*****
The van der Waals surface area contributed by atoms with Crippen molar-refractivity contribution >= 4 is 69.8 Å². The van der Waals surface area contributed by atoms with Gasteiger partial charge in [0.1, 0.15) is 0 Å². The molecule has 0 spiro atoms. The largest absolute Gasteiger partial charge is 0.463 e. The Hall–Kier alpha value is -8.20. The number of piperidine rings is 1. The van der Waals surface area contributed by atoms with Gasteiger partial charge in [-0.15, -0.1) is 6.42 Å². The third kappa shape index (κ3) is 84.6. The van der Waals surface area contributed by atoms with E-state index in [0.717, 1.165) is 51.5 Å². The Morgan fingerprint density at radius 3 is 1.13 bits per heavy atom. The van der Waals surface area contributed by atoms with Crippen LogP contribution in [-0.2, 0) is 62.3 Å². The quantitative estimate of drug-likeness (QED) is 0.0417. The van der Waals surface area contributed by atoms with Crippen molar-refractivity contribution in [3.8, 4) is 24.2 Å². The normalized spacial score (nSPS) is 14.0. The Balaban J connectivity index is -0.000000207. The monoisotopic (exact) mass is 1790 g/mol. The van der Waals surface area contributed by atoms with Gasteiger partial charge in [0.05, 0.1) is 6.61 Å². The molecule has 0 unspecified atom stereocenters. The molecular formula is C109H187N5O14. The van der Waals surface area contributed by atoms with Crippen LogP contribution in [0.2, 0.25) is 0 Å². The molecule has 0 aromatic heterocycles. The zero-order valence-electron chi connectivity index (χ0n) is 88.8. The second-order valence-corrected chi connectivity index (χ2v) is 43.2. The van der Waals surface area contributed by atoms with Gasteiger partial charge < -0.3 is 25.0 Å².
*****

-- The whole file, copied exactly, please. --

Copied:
The van der Waals surface area contributed by atoms with Crippen molar-refractivity contribution >= 4 is 69.8 Å². The van der Waals surface area contributed by atoms with Gasteiger partial charge in [0.1, 0.15) is 0 Å². The molecule has 0 spiro atoms. The largest absolute Gasteiger partial charge is 0.463 e. The Hall–Kier alpha value is -8.20. The number of piperidine rings is 1. The van der Waals surface area contributed by atoms with Gasteiger partial charge in [-0.15, -0.1) is 6.42 Å². The third kappa shape index (κ3) is 84.6. The van der Waals surface area contributed by atoms with E-state index in [0.717, 1.165) is 51.5 Å². The Morgan fingerprint density at radius 3 is 1.13 bits per heavy atom. The van der Waals surface area contributed by atoms with Crippen LogP contribution in [-0.2, 0) is 62.3 Å². The quantitative estimate of drug-likeness (QED) is 0.0417. The van der Waals surface area contributed by atoms with Crippen molar-refractivity contribution in [3.8, 4) is 24.2 Å². The normalized spacial score (nSPS) is 14.0. The Balaban J connectivity index is -0.000000207. The monoisotopic (exact) mass is 1790 g/mol. The van der Waals surface area contributed by atoms with Gasteiger partial charge in [0.05, 0.1) is 6.61 Å². The molecule has 0 unspecified atom stereocenters. The molecular formula is C109H187N5O14. The van der Waals surface area contributed by atoms with Crippen LogP contribution in [0.2, 0.25) is 0 Å². The molecule has 0 aromatic heterocycles. The zero-order valence-electron chi connectivity index (χ0n) is 88.8. The second-order valence-corrected chi connectivity index (χ2v) is 43.2. The van der Waals surface area contributed by atoms with Gasteiger partial charge < -0.3 is 25.0 Å².